C04P01 Country Manager Female 22 00:39:19
C04P02 Business Development
Manager Male 9 00:56:23
C05P01 Director of Business
Development Male 20 00:30:49
C05P02 Director of Integrated
Solutions Male 15 00:38:12
Source: Authors’ own compilation
with the literature reviewed in terms of value
creation and supply chain orchestration. Table 7
outlines the main themes and sub-themes that
were identied, together with the participant
organisations that provided the insight into each
Operational logistics capability drives customer
value creation
e value that 3PLs add to their customers
was found to be embedded in their operational
capability of their service oerings. 3PLs manage
core services for many of their customers in order
to eciently manage cost in their supply chains
through the provision of exible, integrated
logistics solutions. Customers rely on 3PLs to
resolve logistics problems in their networks well,
building condence in their capability which
justies their decision to outsource. e following
sub-themes provides more insight into the views
of 3PLs in terms of the deemed value that they
add to their customers.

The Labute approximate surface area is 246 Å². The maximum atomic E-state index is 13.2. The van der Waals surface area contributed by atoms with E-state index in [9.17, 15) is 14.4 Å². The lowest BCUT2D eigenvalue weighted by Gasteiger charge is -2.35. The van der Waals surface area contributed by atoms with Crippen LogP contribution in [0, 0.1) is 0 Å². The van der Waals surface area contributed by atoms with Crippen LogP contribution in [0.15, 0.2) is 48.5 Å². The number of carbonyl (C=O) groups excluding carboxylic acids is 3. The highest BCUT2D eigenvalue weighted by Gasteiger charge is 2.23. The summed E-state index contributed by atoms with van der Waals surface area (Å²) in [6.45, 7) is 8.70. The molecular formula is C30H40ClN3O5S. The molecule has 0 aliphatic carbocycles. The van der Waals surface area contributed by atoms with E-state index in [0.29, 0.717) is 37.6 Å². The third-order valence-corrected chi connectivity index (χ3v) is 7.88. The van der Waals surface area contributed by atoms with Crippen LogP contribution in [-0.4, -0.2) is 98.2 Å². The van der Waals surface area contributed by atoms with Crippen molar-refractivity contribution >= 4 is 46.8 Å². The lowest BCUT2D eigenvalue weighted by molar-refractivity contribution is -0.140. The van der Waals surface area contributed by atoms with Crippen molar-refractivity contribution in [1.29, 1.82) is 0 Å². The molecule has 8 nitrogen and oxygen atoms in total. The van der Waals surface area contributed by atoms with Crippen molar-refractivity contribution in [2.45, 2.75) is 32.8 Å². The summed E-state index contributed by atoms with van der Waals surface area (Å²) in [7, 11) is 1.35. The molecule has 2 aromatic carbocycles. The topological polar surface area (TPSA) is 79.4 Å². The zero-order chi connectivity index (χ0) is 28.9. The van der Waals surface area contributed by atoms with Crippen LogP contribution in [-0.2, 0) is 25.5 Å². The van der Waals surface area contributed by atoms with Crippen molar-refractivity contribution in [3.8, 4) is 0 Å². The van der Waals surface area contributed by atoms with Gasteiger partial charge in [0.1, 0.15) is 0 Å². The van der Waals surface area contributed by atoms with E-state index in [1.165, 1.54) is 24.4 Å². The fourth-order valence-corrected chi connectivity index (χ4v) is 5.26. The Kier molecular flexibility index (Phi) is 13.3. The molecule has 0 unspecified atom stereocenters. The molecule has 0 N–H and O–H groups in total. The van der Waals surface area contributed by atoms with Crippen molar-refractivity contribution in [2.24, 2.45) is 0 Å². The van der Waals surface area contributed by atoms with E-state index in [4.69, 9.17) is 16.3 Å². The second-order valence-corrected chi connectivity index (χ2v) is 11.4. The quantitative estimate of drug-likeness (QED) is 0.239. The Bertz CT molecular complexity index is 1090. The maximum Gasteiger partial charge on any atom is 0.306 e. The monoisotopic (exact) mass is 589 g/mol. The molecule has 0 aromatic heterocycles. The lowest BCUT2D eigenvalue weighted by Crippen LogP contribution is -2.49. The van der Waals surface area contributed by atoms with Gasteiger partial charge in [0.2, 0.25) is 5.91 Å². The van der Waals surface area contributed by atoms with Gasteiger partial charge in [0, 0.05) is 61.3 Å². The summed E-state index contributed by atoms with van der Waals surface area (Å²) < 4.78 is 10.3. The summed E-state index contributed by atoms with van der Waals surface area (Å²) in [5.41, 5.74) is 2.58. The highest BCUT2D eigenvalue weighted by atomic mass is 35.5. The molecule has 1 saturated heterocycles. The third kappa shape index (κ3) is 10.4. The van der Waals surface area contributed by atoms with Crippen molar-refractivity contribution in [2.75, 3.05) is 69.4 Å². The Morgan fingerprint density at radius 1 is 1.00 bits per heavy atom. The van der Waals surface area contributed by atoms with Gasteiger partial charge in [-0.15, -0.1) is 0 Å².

Condence in a reliable service provider
Organisations have grown in their reliance on
3PLs and depend greatly on their capability to
execute these services well (Su & Ke, 2013:2).
It was observed that participants’ view of the
condence that they build with their customers,
weighs heavily on them providing quality and
reliable services to their customers, as highlighted
by the following quotes:
“Its important to them because at the end
they know that if they spend a little bit
extra in terms of a good quality service
provider, in the end, they’re going to
benet from it “ (C03P01, female, business
development and implementation manager)
“So I think for us in terms of what
stands out, in my belief, is that absolute
willingness to go the extra mile to make
sure that things get done.” (C01P03,
male, head of operational compliance)
From the data, it was evident that participants felt
that the value that they add as a 3PL is embedded
in their customers having condence in the
quality and reliability of the services rendered.
Whether this customer condence in a 3PLs
capability relates to the length of service provision
is open for further research. is is especially true
Main themes Sub emes C01 C02 C03 C04 C05
capability drives
customer value
Condence in reliable service provider X X X X
Logistics problem resolution and risk
mitigation XXXX
Focus on core activity X X X X
Operational exibility improves
customer value X X
Ecient cost management X X X
Value creation
supply chain
Impact of standardised processes on
value creation for customers X X X X
Customised processes creates value for
customers XXX
Supply chain visibility creates value for
customers XXXX X
Impact of standardisation on visibility